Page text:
However, if you are going to eat sugar anyway, then this is certainly a healthier alternative.

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Bottom Line: Molasses contains several important nutrients and is fairly high in minerals. However, it is also very high in sugar.

Potential Health Benefits

Molasses in a Small Bowl and in a Glass Jug

There is limited research available about the health effects of molasses. However, the nutrients in it have been linked to several health benefits.

Bone Health

This syrup contains a decent amount of calcium, which plays an important role in bone health and preventing osteoporosis (5).

It is also a good source of copper, iron and selenium, all of which help maintain healthy bones (6).

Heart Health

Molasses is a good source of potassium, which promotes normal blood pressure and helps maintain heart health (7).

Although this has yet to be studied in humans, rat studies have shown that supplementing with molasses can help increase HDL or “good” cholesterol (8).

Healthy levels of HDL cholesterol may protect against heart disease and stroke.

Blood Sugar

Molasses may also help stabilize blood sugar levels in healthy adults.

One study found that eating it along with carb-containing foods resulted in lower blood sugar and insulin levels than when the foods were eaten alone (9).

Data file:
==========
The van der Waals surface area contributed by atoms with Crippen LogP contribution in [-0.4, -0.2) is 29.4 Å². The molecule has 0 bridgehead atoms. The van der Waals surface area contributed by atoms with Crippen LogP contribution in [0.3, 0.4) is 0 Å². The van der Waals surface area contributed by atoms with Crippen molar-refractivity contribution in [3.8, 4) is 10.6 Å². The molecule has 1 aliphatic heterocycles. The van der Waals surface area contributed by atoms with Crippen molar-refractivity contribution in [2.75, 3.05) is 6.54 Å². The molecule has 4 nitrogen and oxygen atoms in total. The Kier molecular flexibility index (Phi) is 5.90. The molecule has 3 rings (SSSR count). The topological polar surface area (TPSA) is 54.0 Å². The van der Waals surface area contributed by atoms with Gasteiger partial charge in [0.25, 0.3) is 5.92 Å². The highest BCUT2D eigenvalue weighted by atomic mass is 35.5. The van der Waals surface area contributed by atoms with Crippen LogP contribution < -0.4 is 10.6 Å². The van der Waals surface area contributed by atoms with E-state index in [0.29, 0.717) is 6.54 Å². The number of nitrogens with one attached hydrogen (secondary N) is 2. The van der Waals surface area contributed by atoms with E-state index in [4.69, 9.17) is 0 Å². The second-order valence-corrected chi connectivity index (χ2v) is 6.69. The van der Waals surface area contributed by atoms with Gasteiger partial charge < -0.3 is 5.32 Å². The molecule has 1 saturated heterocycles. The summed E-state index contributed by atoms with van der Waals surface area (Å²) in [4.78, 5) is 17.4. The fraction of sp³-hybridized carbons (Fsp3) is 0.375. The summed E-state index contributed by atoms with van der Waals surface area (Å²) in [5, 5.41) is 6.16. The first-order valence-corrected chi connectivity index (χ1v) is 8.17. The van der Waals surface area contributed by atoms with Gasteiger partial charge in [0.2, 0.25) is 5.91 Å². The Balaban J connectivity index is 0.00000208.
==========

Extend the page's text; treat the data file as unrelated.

That being said, molasses scores a 55 on the glycemic index, which measures how quickly foods raise blood sugar levels. That’s not much lower than refined sugar, which is somewhere around 60.

People with diabetes may want to choose a low-calorie sweetener like stevia or erythritol.

Antioxidants

According to research, blackstrap molasses contains even more antioxidants than honey, as well as other natural sweeteners like maple syrup and agave nectar (10).

Studies also show that the antioxidants in it can help protect cells from the oxidative stress associated with cancer and other diseases (11).

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Bottom Line: Molasses contains several nutrients that provide health benefits. It is also higher in antioxidants than other common sweeteners.

Safety and Side Effects

Jar of Molasses

Molasses is safe for most people when consumed in moderation.

Nevertheless, while it can be a good alternative to refined sugar, an excess intake of any added sugar can have negative health effects.

People with diabetes may also want to avoid it.

Additionally, molasses can cause digestive problems. Consuming large amounts can cause loose stools or diarrhea.

If you have irritable bowel syndrome (IBS) or experience digestive discomfort, you may want to avoid this syrup.

Bottom Line: Molasses is safe for most people, but should be consumed in moderation. Those with diabetes or digestive issues may want to avoid it.

It is Slightly “Less Bad” Than Sugar

Molasses contains several important nutrients and antioxidants, making it a better option than refined sugar.

However, it’s still very high in sugar, which can be harmful when consumed in excess.

At the end of the day, molasses is just a slightly “less bad” form of sugar.